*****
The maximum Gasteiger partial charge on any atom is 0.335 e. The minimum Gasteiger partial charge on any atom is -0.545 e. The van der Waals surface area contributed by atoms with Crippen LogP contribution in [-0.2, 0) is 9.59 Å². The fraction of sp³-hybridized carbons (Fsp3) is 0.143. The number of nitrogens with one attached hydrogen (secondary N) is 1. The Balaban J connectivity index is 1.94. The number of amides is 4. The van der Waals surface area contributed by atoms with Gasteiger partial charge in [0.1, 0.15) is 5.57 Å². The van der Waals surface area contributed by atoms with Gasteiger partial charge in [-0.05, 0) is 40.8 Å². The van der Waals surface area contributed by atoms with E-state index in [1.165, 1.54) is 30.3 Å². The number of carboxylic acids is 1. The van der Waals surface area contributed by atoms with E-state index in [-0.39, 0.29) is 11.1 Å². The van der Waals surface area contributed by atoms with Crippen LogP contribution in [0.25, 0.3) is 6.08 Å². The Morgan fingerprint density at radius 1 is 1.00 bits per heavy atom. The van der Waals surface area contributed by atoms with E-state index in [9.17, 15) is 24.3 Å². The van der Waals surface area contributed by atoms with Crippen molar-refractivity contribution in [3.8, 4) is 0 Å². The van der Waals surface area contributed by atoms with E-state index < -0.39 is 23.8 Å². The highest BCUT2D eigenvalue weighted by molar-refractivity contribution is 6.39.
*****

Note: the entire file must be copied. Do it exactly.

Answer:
The maximum Gasteiger partial charge on any atom is 0.335 e. The minimum Gasteiger partial charge on any atom is -0.545 e. The van der Waals surface area contributed by atoms with Crippen LogP contribution in [-0.2, 0) is 9.59 Å². The fraction of sp³-hybridized carbons (Fsp3) is 0.143. The number of nitrogens with one attached hydrogen (secondary N) is 1. The Balaban J connectivity index is 1.94. The number of amides is 4. The van der Waals surface area contributed by atoms with Gasteiger partial charge in [0.1, 0.15) is 5.57 Å². The van der Waals surface area contributed by atoms with Gasteiger partial charge in [-0.05, 0) is 40.8 Å². The van der Waals surface area contributed by atoms with E-state index in [1.165, 1.54) is 30.3 Å². The number of carboxylic acids is 1. The van der Waals surface area contributed by atoms with E-state index in [-0.39, 0.29) is 11.1 Å². The van der Waals surface area contributed by atoms with Crippen LogP contribution in [0.25, 0.3) is 6.08 Å². The Morgan fingerprint density at radius 1 is 1.00 bits per heavy atom. The van der Waals surface area contributed by atoms with E-state index in [9.17, 15) is 24.3 Å². The van der Waals surface area contributed by atoms with Crippen molar-refractivity contribution in [3.8, 4) is 0 Å². The van der Waals surface area contributed by atoms with E-state index < -0.39 is 23.8 Å². The highest BCUT2D eigenvalue weighted by molar-refractivity contribution is 6.39.